The Capitol phone lines were jammed by angry constituents calling to oppose the most unpopular government power grab in years. The unpopular president was just as determined to force the unConstitutional legislation on the non-consenting governed. He tried to increase popular buy-in to his scheme by painting doom-and-gloom scenarios about financial ruin if people the did not submit to the coddling control of the federal government. The people stood firm, and made clear that they resented and rejected such arrogant paternalism. But our wanna-be overlord, and his Mrs.-Danvers minions, twisted enough arms in Congress to push the legislation through.
It was September-October 2008 when Republican President George Bush XLIII and Congress forced the unpopular bank bail-out on the American people. A month later, the Democrats won sweeping victories in the White House and Congress.
This morning, now that the Democrats have made a similar mistake, the Republican hands that were wringing themselves raw a year and one-half ago are now rubbing themselves in gleeful hope for a similar sweep by their side in November. But anyone who's paid attention to Republican governance over the past two decades should realize that Republican electoral victory is no way to loosen the grasping grip of government.
That's because, like their Democratic colleagues, too many Republicans have, wittingly or unwittingly, adopted the assumption of the zeitgeist that government is the solution to our problems.
As I explained in Slaying Leviathan:
The modern philosophy of government was born during the Progressive era. This philosophy emphasizes a powerful central government that intentionally redistributes wealth. It has largely replaced America's founding philosophy, which emphasized limited government protecting individual rights.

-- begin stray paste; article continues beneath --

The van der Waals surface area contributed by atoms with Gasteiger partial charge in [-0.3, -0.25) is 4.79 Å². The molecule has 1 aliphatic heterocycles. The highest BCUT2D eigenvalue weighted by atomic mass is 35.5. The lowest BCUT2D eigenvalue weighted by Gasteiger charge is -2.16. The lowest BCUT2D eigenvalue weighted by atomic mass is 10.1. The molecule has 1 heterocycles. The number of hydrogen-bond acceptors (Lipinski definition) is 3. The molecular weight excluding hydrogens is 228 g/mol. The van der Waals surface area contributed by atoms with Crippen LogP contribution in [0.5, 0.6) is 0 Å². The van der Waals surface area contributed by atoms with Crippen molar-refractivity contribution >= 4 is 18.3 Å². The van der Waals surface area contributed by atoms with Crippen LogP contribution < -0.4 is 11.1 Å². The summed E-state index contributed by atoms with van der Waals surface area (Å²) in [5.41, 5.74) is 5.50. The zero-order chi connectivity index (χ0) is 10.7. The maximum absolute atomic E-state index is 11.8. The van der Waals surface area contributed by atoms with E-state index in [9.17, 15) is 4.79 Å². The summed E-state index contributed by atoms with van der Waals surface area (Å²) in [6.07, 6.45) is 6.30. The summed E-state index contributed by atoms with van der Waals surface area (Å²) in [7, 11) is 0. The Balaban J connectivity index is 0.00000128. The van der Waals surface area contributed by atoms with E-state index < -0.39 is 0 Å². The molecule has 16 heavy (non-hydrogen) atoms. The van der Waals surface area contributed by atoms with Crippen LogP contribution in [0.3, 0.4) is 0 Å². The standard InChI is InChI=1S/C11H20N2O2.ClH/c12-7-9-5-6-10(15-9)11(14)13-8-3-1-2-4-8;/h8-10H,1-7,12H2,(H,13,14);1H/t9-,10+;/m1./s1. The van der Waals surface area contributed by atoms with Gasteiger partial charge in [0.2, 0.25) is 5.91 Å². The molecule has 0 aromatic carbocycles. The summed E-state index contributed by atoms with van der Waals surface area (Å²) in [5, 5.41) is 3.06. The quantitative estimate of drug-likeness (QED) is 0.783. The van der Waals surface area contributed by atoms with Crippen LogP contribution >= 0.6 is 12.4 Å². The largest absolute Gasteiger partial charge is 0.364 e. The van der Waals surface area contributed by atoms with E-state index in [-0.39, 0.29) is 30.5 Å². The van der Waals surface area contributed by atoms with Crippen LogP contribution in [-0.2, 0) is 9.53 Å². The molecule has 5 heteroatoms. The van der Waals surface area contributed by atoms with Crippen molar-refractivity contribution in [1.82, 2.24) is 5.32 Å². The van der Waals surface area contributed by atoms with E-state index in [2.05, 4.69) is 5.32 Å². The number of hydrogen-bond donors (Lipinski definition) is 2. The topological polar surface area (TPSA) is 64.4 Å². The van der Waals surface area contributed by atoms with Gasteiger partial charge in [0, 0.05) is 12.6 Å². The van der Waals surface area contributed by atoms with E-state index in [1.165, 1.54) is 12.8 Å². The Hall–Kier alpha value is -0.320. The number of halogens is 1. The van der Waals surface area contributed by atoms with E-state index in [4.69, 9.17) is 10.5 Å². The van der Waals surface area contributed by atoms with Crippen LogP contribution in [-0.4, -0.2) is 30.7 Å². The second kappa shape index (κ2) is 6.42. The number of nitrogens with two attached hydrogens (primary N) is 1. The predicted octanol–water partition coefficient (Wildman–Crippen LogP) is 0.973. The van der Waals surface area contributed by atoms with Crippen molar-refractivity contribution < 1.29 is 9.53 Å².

If we want to set America back on the path to freedom and prosperity, swinging the pendulum back and forth between two parties that have both substantially bought into the Progressive vision of big government isn't going to work.
What we need to do is to revive the Founders' vision of a Constitutional republic that protects the individual rights of people who exercise individual responsibility. It means educating ourselves in the history and philosophy of republican government, the history and philosophy of progressive government, and the principles of economic freedom that the former respects and the latter disregards. It means making certain that those who would presume to govern us are educated in these things too. It means restoring a culture of freedom and responsibility, where paternalistic power grabs like bank bail-outs and health-insurance take-overs are quickly dismissed as the offensive absurdities that they are.
Can we do this by November? Of course not. And the pressures simply to work hard to replace Democratic bums with Republican bums and hope for the best are all around. But recent history shows that such hope will be very much misplaced. What I'm proposing is much more challenging and much more complicated, and it will take much more time. But it will also be much more effective and much more lasting.
Benjamin Franklin famously said that our Founders had given us "a republic, if you can keep it". We're losing it. But we can still take it back.